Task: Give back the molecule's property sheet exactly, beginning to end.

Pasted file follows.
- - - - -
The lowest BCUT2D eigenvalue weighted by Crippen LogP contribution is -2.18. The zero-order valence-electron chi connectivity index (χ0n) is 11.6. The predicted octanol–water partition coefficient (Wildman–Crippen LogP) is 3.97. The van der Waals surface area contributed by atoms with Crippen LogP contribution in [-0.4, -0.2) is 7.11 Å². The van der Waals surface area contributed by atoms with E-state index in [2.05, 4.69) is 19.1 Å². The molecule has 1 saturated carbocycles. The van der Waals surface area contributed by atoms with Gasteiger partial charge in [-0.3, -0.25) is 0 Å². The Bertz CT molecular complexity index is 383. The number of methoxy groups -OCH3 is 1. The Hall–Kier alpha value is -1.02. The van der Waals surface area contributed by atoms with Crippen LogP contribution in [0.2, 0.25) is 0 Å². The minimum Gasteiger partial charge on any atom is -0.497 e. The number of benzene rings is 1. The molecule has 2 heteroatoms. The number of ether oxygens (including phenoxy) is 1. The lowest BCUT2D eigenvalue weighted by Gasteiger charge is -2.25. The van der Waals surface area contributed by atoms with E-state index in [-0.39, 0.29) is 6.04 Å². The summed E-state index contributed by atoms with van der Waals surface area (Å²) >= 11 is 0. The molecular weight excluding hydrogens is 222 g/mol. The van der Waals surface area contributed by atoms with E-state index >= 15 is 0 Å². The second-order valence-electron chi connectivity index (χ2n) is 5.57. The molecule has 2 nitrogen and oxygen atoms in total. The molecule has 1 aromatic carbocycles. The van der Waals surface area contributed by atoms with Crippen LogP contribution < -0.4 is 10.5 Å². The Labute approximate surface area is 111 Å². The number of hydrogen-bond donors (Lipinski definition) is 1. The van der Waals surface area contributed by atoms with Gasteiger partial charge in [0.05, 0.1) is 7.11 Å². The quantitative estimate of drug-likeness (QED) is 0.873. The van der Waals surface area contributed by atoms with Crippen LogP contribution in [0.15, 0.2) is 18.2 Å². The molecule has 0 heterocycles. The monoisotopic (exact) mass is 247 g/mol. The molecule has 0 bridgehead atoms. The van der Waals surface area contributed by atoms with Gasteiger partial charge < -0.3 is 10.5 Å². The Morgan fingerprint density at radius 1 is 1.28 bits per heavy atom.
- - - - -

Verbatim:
The lowest BCUT2D eigenvalue weighted by Crippen LogP contribution is -2.18. The zero-order valence-electron chi connectivity index (χ0n) is 11.6. The predicted octanol–water partition coefficient (Wildman–Crippen LogP) is 3.97. The van der Waals surface area contributed by atoms with Crippen LogP contribution in [-0.4, -0.2) is 7.11 Å². The van der Waals surface area contributed by atoms with E-state index in [2.05, 4.69) is 19.1 Å². The molecule has 1 saturated carbocycles. The van der Waals surface area contributed by atoms with Gasteiger partial charge in [-0.3, -0.25) is 0 Å². The Bertz CT molecular complexity index is 383. The number of methoxy groups -OCH3 is 1. The Hall–Kier alpha value is -1.02. The van der Waals surface area contributed by atoms with Crippen LogP contribution in [0.2, 0.25) is 0 Å². The minimum Gasteiger partial charge on any atom is -0.497 e. The number of benzene rings is 1. The molecule has 2 heteroatoms. The number of ether oxygens (including phenoxy) is 1. The lowest BCUT2D eigenvalue weighted by Gasteiger charge is -2.25. The van der Waals surface area contributed by atoms with E-state index in [-0.39, 0.29) is 6.04 Å². The summed E-state index contributed by atoms with van der Waals surface area (Å²) >= 11 is 0. The molecular weight excluding hydrogens is 222 g/mol. The van der Waals surface area contributed by atoms with E-state index >= 15 is 0 Å². The second-order valence-electron chi connectivity index (χ2n) is 5.57. The molecule has 2 nitrogen and oxygen atoms in total. The molecule has 1 aromatic carbocycles. The van der Waals surface area contributed by atoms with Crippen LogP contribution < -0.4 is 10.5 Å². The Labute approximate surface area is 111 Å². The number of hydrogen-bond donors (Lipinski definition) is 1. The van der Waals surface area contributed by atoms with Gasteiger partial charge in [0.05, 0.1) is 7.11 Å². The quantitative estimate of drug-likeness (QED) is 0.873. The van der Waals surface area contributed by atoms with Crippen LogP contribution in [0.15, 0.2) is 18.2 Å². The molecule has 0 heterocycles. The monoisotopic (exact) mass is 247 g/mol. The molecule has 0 bridgehead atoms. The van der Waals surface area contributed by atoms with Gasteiger partial charge < -0.3 is 10.5 Å². The Morgan fingerprint density at radius 1 is 1.28 bits per heavy atom.